Last Sunday, around 4,000 visitors accepted Heritage Malta’s invitation to visit the Tarxien Temples free of charge during an event which included the launch of a new guide book about this site.
Kenneth Gambin, Chief Operations Officer for Heritage Malta, said that the Agency was celebrating two occasions in one which were both related to accessibility.
“Accessibility is crucial to Heritage Malta’s mission and it could take various forms. Today, we are first of all offering financial accessibility through the Open Day which provides free access to all. Then, there is also the physical accessibility in the form of a walkway which allows visitors to explore the site more easily. Moreover today, we are also providing the public with intellectual accessibility in the form of this guide book which will serve as an interesting guide for the site of the Tarxien Temples.”
Bronze Age figuring found at Tarxien Temples
Godwin Vella, Manager of the Publishing and Didactic Resources Department for Heritage Malta explained that the books which are published regularly by the Agency form part of a strategy of interpretation and dissemination of information.
“We publish various books including a series of guide books for Heritage Malta’s sites and museums. In the past, we already had such a series, however, we have now felt the need to revise these books in order to have a more user-friendly and attractive style as it is expected by today’s visitors. This guide book is the first in a series which is expected to surpass 30 titles.”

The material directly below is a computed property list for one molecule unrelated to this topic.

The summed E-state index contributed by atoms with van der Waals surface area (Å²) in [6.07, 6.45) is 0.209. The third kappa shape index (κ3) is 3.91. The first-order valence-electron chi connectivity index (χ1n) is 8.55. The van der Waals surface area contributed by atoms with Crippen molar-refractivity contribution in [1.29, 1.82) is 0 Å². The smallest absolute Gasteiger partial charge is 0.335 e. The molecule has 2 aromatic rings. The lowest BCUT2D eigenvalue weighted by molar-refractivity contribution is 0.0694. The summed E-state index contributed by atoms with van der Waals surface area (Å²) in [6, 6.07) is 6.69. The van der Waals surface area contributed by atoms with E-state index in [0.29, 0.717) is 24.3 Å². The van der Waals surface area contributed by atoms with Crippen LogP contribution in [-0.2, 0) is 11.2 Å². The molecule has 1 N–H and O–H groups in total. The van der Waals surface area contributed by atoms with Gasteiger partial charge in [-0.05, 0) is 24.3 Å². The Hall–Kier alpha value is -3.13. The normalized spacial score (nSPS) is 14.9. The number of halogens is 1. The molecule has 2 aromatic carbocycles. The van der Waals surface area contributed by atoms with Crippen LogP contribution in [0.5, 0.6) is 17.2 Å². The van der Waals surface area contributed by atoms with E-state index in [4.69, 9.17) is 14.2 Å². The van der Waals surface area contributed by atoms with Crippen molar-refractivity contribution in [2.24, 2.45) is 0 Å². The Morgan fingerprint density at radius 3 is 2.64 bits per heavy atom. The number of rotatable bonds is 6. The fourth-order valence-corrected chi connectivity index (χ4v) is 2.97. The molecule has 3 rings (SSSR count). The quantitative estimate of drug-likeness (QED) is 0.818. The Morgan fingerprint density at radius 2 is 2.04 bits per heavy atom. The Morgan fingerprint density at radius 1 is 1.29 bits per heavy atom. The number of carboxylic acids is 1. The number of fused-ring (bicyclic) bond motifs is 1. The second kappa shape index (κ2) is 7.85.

Josef Caruana, Curator of Prehistoric Sites for Heritage Malta and author of this guide book revealed that this book is reflecting a new reality; both relating to the walkway which was installed on site some years ago and also to new research about these megalithic structures.
“The new guide book was planned so that visitors can follow specific things in sequence according to the walkway. In this book, one will find old resources together with new research, and the author’s thoughts about this site.”
Fish-bone necklace found at Tarxien Temples
“A particular aspect which can be found in this site which one does not find in other local megalithic temples is the discovery of a Bronze Age phase. At the time, when Temi Zammit was excavating this site and found these archaeological remains, this phase was completely new to the archaeology of Malta. In fact, this was named ‘Tarxien Cemetery phase’ since Zammit was excavating a cemetery dating to the Bronze Age.”
“Basically, once the Temple Period ends, we understand that new people arrived on these islands who started to use a part of this megalithic site as a cemetery to bury their dead. Besides the difference in the use of the site, these ‘new’ people were also practising cremation and then burying the remains on site. This gives a uniqueness to the Tarxien Temples due to the information that we could take from them.”